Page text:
Make : NIKON CORPORATION
Model : NIKON D100
Date Time Original : 2004-10-30 19:35:17
Focal Length : 50/1
Exposure Time : 1/50
F Number : 1.8
Metering Mode : 5
Focal Length In35mm Film : 75
X Resolution : 300.000000
Y Resolution : 300.000000
Software : Ver.2.00
Published: Saturday 6th of November 2004 05:04:49 PM
Peter, Fortunatly, in France where I live, photography is still allowed without flash in big national museum like Louvre and Orsay (impressionnists). With digital technique, good lenses and breath self control, it's possible to reproduct nice paintings with quite good quality (poster 30X45cm). I so offered a "Renoir" to my mother and a "Van Gogh" to my mother in law !
Anything below 1/60 and I'm onto using a tripod, so in my humble opinion, you must have a steady hand, Eric. Well done from that point of view...
I'm still surprised that you've found a museum where they allow photography. Even here in Launceston, where I have worked as a volunteer staff member, at the Queen Victoria Museum and Art Gallery (for 16 years), I haven't had any success in getting permission to take my camera into the museum.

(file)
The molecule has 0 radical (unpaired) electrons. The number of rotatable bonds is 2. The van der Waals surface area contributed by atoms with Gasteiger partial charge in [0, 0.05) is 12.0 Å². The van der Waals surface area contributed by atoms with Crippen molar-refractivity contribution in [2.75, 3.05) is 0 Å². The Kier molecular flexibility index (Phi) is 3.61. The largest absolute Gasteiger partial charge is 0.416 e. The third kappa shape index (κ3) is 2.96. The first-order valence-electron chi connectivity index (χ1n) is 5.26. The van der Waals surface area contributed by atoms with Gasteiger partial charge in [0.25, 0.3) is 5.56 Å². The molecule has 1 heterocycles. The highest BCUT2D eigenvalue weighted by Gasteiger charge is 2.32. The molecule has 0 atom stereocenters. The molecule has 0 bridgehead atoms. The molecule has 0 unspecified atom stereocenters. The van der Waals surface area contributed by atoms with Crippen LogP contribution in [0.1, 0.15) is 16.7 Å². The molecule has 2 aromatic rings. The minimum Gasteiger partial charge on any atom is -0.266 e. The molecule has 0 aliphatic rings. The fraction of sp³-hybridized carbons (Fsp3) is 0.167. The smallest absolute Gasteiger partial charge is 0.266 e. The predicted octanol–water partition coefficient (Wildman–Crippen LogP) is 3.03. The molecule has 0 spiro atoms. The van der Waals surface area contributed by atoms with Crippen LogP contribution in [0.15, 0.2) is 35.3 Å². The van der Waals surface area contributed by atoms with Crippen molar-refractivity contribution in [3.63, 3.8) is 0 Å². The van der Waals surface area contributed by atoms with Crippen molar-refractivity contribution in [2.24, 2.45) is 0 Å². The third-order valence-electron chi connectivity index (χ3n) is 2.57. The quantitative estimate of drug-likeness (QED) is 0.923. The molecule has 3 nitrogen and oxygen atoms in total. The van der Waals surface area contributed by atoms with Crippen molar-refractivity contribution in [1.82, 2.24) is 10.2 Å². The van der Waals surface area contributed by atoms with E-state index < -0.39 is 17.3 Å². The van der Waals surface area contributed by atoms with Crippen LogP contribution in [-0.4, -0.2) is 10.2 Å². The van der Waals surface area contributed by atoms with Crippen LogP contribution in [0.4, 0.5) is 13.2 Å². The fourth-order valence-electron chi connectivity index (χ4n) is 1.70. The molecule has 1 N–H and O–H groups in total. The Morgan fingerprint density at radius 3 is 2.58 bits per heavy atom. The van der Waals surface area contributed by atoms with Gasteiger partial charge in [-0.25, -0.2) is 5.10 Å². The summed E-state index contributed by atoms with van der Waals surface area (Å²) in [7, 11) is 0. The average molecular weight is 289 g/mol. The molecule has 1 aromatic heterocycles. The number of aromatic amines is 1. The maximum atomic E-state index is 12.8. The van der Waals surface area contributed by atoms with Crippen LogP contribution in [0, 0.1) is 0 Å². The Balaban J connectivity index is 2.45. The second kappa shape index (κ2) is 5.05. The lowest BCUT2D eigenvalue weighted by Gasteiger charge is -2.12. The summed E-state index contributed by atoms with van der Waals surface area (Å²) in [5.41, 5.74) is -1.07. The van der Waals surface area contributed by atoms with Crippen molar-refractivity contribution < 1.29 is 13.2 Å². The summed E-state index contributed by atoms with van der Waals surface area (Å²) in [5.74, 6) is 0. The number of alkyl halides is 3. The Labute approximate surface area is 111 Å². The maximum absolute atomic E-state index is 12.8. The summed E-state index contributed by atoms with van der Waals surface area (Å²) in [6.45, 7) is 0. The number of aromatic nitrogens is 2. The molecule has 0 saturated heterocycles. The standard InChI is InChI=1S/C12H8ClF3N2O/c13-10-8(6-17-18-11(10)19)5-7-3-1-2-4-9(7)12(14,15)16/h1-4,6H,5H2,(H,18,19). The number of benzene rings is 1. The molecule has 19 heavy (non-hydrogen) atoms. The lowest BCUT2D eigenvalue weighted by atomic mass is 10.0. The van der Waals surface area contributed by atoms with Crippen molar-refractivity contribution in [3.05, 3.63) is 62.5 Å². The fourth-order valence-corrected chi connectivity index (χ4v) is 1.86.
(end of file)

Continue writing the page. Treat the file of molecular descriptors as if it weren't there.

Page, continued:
Thank you Peter for your comment. No, I did'nt have any special permission. Photography without flash is allowed. I just use my 50mm (75mm in digital) at the allowed distance. No cropping. Camera just on hand !
And thank you for showing all this painting !
I've always been fascinated by this painter, but I find it even more interesting to discover an image showing this particular detail from his Battle of Carnival and Lent
You must either work at the Mus饠d'Art Ancien, or you must have had special permission to photograph this painting up close... I've had a bit of experience with photographing paintings over the last few years (TEFAF -Maastricht) and couldn't resist stopping for a comment. I can't dish out any numbers, though, as they would belong to Pieter himself.
For anyone interested, see if you can locate this detail in a larger view.
Thank you for rating and comment Detail of "Le combat de Carnaval et Car譥" by Pieter Bruegel le Jeune. Picture taken at 1/50 F1.8 1100 ISO, treated with Neat Image.